Is Ray Lewis Helping or Hurting the Ravens in Impressive Playoff Run?

Andrea Hangst@FBALL_AndreaFeatured Columnist IVJanuary 14, 2013

For the past two weeks, Ray Lewis has been on the field for every Ravens defensive snap, but is that a good thing?
For the past two weeks, Ray Lewis has been on the field for every Ravens defensive snap, but is that a good thing?Doug Pensinger/Getty Images

Baltimore Ravens linebacker Ray Lewis missed the majority of the regular season after tearing his triceps in the team's Oct. 14 win over the Dallas Cowboys, but he managed to return in time for the playoffs.

Lewis, whose arm is not yet fully healed, played all 188 of the team's defensive snaps over the past two weeks—not bad for a 37-year-old who has confirmed he will retire when the Ravens' postseason run ends. But have his contributions helped or harmed the Ravens?

Before Lewis' injury, it's hard to say he wasn't a liability. Both in coverage and against the run, Lewis' speed wasn't what it used to be, and helped contribute to why the team gave up an unprecedented amount of yards to their opponents. While his leadership was missed sorely, it seemed they were better off without him when it came to on-field success.

The time off, however, seems to have helped Lewis in the playoffs. Further, the Ravens defense has adapted to not having Lewis, and now that he's there, any weaknesses he presents can be patched up by other players. Of course, it doesn't mean that Lewis has been putting forth anything less than his best effort over the past two weeks, however his declining speed and his heavily braced arm have had an effect on his play. 

Take the near-interception of Colts quarterback Andrew Luck. It wasn't that Lewis had lost a step that he didn't pull that ball down—it was more than likely due to him having to extend that injured arm to grab it. Without the torn triceps, he would have had more mobility, more range of motion and less pain, making it a much easier play.

As Pro Football Focus saw it, Lewis performed far better in the win over the Broncos than against the Colts. Of his 94 snaps against the Colts, 50 were in pass coverage, 31 against the run and 13 in pass rush, and he received negative grades in all three, with his coverage lacking the most. Of the nine times he was targeted, six were caught by their intended receiver, for 80 yards and 12 yards after the catch.

Not surprisingly, that poor performance in coverage made Lewis a target for Peyton Manning on Saturday. While Lewis' run-stopping ability vastly improved in the divisional meeting (going from a -2 rating from Pro Football Focus to a positive grade of 3.7), again in 94 snaps, he notched another negative grade in coverage. 

Of the nine receivers Manning threw to in the loss, seven of them were targeted when matched up against Lewis. He was thrown to eight times, with all passes hitting their intended receiver for a total of 97 yards and 49 yards after the catch. Though tossing passes to coverage linebackers doesn't typically result in touchdowns, the yardage Lewis allowed on Saturday did indeed keep Denver drives alive.

In both games, time of possession heavily favored the Ravens' opponents. The Colts held the ball for 37:32 and ran 87 plays, to 22:28 and 56 plays for the Ravens, while the Broncos had a similar time and play advantage until the game went into overtime, where Baltimore had more possessions. Ultimately, the Broncos had 87 total plays and 40:06 in time of possession, while the Ravens had 74 plays and held the ball for 36:36.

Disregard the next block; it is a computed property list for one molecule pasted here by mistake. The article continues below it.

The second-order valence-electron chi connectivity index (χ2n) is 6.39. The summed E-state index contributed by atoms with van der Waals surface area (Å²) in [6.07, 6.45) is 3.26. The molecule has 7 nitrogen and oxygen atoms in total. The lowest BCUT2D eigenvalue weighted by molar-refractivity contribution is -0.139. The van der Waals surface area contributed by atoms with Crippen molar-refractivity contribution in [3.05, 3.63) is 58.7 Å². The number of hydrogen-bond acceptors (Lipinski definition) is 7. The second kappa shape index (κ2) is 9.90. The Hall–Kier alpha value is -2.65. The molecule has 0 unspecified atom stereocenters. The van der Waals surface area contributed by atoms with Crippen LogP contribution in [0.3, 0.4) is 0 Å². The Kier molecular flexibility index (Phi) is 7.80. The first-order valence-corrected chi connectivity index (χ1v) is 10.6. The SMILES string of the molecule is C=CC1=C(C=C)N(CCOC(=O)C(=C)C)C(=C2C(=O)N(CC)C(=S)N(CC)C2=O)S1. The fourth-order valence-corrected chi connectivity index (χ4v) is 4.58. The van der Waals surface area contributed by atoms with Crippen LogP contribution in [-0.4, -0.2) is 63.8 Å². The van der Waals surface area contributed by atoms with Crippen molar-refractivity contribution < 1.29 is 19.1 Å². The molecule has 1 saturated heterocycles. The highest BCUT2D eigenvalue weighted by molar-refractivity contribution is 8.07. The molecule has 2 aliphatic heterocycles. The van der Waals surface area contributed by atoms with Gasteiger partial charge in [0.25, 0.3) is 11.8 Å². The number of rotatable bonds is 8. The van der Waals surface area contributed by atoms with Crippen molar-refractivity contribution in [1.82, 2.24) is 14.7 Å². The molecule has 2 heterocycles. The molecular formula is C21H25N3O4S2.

That lopsided possession time helped contribute to why Lewis led not only his Ravens teammates but also all opposing defenders in total tackles, with 13 against the Colts and 17 against the Broncos. But the inflation in tackling numbers that came from Baltimore's defense spending so much time on the field doesn't serve to diminish how much Lewis contributed. Even though his coverage skills were lacking, he's notched just one missed tackle through those two games. When he's able to get to his man, Lewis clearly does.

However, the most compelling evidence that Lewis has not made it harder for his team in their two playoffs wins is that he's played every defensive snap. Lewis is a legend, a future Hall of Famer, but he's also on the edge of retirement and playing through a very serious injury that is not yet healed.

Though there's no chance that he could have been activated from injured reserve and not contributed in some way to this playoff run, if he was anything less than able to help the Ravens win, John Harbaugh wouldn't have him in there for every defensive down. He'd split time, he'd take plays off—something. But no, there's not yet been a single Lewis-less snap for the Ravens in the postseason.

This is playoff football, after all. Teams need to put their best players on the field for as much time as possible, not protect the feelings of their biggest names. If Lewis wasn't capable of making positive contributions over the past two weeks, Harbaugh wouldn't have had him on the field every down, and Lewis would likely understand that completely. He's played every snap for a reason beyond "being Ray Lewis."

Though Lewis has continued to struggle in coverage, his improvements against the run since the Colts game, as well as his tackling numbers, prove that he's helped the Ravens more than he's been a liability. More than just being a motivating figurehead for this playoff run, he's contributed to their defense playing at a higher level than they have for the majority of the regular season. No, he's not the player he used to be, but he's done nothing to harm his team's chances of winning as of yet.